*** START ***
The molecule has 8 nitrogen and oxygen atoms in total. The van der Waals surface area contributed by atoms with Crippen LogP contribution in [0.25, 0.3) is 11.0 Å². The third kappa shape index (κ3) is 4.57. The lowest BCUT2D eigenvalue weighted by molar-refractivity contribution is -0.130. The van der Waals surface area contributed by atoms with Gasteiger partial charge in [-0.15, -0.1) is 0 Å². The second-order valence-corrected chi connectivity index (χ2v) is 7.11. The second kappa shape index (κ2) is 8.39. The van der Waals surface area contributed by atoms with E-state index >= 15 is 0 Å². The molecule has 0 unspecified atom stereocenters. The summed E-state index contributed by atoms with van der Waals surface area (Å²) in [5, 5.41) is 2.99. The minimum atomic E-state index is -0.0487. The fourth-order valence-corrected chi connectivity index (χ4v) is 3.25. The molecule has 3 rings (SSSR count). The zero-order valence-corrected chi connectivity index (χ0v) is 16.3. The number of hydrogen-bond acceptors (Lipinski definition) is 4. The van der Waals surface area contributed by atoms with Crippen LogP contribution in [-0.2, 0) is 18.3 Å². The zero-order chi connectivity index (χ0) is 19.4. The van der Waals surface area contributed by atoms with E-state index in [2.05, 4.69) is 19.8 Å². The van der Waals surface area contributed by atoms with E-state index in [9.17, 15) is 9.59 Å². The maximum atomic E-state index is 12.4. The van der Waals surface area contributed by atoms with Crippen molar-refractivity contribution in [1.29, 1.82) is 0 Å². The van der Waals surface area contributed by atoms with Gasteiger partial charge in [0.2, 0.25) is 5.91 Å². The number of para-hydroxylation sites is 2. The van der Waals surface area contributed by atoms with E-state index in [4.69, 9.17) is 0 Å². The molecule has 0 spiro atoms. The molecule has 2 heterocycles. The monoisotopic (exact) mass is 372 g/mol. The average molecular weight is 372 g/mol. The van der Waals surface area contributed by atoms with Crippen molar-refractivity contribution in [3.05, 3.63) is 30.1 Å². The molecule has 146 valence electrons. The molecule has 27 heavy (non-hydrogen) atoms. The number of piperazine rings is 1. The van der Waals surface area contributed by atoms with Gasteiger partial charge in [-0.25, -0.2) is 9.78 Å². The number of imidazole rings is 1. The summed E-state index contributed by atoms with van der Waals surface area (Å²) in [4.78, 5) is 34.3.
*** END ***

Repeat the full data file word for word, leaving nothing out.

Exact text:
The molecule has 8 nitrogen and oxygen atoms in total. The van der Waals surface area contributed by atoms with Crippen LogP contribution in [0.25, 0.3) is 11.0 Å². The third kappa shape index (κ3) is 4.57. The lowest BCUT2D eigenvalue weighted by molar-refractivity contribution is -0.130. The van der Waals surface area contributed by atoms with Gasteiger partial charge in [-0.15, -0.1) is 0 Å². The second-order valence-corrected chi connectivity index (χ2v) is 7.11. The second kappa shape index (κ2) is 8.39. The van der Waals surface area contributed by atoms with E-state index >= 15 is 0 Å². The molecule has 0 unspecified atom stereocenters. The summed E-state index contributed by atoms with van der Waals surface area (Å²) in [5, 5.41) is 2.99. The minimum atomic E-state index is -0.0487. The fourth-order valence-corrected chi connectivity index (χ4v) is 3.25. The molecule has 3 rings (SSSR count). The zero-order valence-corrected chi connectivity index (χ0v) is 16.3. The number of hydrogen-bond acceptors (Lipinski definition) is 4. The van der Waals surface area contributed by atoms with Crippen LogP contribution in [-0.2, 0) is 18.3 Å². The zero-order chi connectivity index (χ0) is 19.4. The van der Waals surface area contributed by atoms with E-state index in [2.05, 4.69) is 19.8 Å². The van der Waals surface area contributed by atoms with E-state index in [9.17, 15) is 9.59 Å². The maximum atomic E-state index is 12.4. The van der Waals surface area contributed by atoms with Crippen molar-refractivity contribution in [1.29, 1.82) is 0 Å². The van der Waals surface area contributed by atoms with Gasteiger partial charge in [0.2, 0.25) is 5.91 Å². The number of para-hydroxylation sites is 2. The van der Waals surface area contributed by atoms with E-state index in [4.69, 9.17) is 0 Å². The molecule has 0 spiro atoms. The molecule has 2 heterocycles. The monoisotopic (exact) mass is 372 g/mol. The average molecular weight is 372 g/mol. The van der Waals surface area contributed by atoms with Crippen molar-refractivity contribution in [3.05, 3.63) is 30.1 Å². The molecule has 146 valence electrons. The molecule has 27 heavy (non-hydrogen) atoms. The number of piperazine rings is 1. The van der Waals surface area contributed by atoms with Gasteiger partial charge in [-0.25, -0.2) is 9.78 Å². The number of imidazole rings is 1. The summed E-state index contributed by atoms with van der Waals surface area (Å²) in [4.78, 5) is 34.3.